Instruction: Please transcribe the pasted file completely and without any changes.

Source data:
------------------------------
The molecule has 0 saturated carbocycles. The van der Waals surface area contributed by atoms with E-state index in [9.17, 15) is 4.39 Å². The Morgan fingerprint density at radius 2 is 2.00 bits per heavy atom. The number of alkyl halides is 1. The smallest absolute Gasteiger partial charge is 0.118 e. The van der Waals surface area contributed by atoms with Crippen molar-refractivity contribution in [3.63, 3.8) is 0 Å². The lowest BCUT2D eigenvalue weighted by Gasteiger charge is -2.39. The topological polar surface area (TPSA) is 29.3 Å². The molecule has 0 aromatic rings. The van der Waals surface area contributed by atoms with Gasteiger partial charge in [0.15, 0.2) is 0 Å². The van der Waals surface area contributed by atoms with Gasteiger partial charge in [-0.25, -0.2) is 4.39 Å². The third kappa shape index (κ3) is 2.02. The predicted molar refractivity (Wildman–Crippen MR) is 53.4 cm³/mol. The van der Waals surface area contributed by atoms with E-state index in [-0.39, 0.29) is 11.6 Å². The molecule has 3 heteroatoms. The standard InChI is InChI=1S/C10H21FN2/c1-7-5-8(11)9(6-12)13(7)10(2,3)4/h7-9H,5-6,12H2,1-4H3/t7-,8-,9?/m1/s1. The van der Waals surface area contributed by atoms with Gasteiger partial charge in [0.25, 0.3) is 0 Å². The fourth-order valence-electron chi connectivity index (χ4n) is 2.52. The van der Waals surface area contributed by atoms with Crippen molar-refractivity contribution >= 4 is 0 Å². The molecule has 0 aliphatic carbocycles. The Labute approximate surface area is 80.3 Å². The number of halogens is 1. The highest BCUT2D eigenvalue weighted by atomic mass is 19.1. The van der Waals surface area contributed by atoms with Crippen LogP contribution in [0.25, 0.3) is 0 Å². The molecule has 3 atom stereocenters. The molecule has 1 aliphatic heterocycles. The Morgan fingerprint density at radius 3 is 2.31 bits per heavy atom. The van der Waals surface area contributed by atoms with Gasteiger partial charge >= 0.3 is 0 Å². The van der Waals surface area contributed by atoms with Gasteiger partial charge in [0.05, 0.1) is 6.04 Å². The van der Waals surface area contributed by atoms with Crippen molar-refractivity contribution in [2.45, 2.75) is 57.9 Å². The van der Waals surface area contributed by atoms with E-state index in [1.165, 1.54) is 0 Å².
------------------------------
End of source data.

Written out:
The molecule has 0 saturated carbocycles. The van der Waals surface area contributed by atoms with E-state index in [9.17, 15) is 4.39 Å². The Morgan fingerprint density at radius 2 is 2.00 bits per heavy atom. The number of alkyl halides is 1. The smallest absolute Gasteiger partial charge is 0.118 e. The van der Waals surface area contributed by atoms with Crippen molar-refractivity contribution in [3.63, 3.8) is 0 Å². The lowest BCUT2D eigenvalue weighted by Gasteiger charge is -2.39. The topological polar surface area (TPSA) is 29.3 Å². The molecule has 0 aromatic rings. The van der Waals surface area contributed by atoms with Gasteiger partial charge in [0.15, 0.2) is 0 Å². The van der Waals surface area contributed by atoms with Gasteiger partial charge in [-0.25, -0.2) is 4.39 Å². The third kappa shape index (κ3) is 2.02. The predicted molar refractivity (Wildman–Crippen MR) is 53.4 cm³/mol. The van der Waals surface area contributed by atoms with E-state index in [-0.39, 0.29) is 11.6 Å². The molecule has 3 heteroatoms. The standard InChI is InChI=1S/C10H21FN2/c1-7-5-8(11)9(6-12)13(7)10(2,3)4/h7-9H,5-6,12H2,1-4H3/t7-,8-,9?/m1/s1. The van der Waals surface area contributed by atoms with Gasteiger partial charge in [0.25, 0.3) is 0 Å². The fourth-order valence-electron chi connectivity index (χ4n) is 2.52. The van der Waals surface area contributed by atoms with Crippen molar-refractivity contribution >= 4 is 0 Å². The molecule has 0 aliphatic carbocycles. The Labute approximate surface area is 80.3 Å². The number of halogens is 1. The highest BCUT2D eigenvalue weighted by atomic mass is 19.1. The van der Waals surface area contributed by atoms with Crippen LogP contribution in [0.25, 0.3) is 0 Å². The molecule has 3 atom stereocenters. The molecule has 1 aliphatic heterocycles. The Morgan fingerprint density at radius 3 is 2.31 bits per heavy atom. The van der Waals surface area contributed by atoms with Gasteiger partial charge >= 0.3 is 0 Å². The van der Waals surface area contributed by atoms with Gasteiger partial charge in [0.05, 0.1) is 6.04 Å². The van der Waals surface area contributed by atoms with Crippen molar-refractivity contribution in [2.45, 2.75) is 57.9 Å². The van der Waals surface area contributed by atoms with E-state index in [1.165, 1.54) is 0 Å².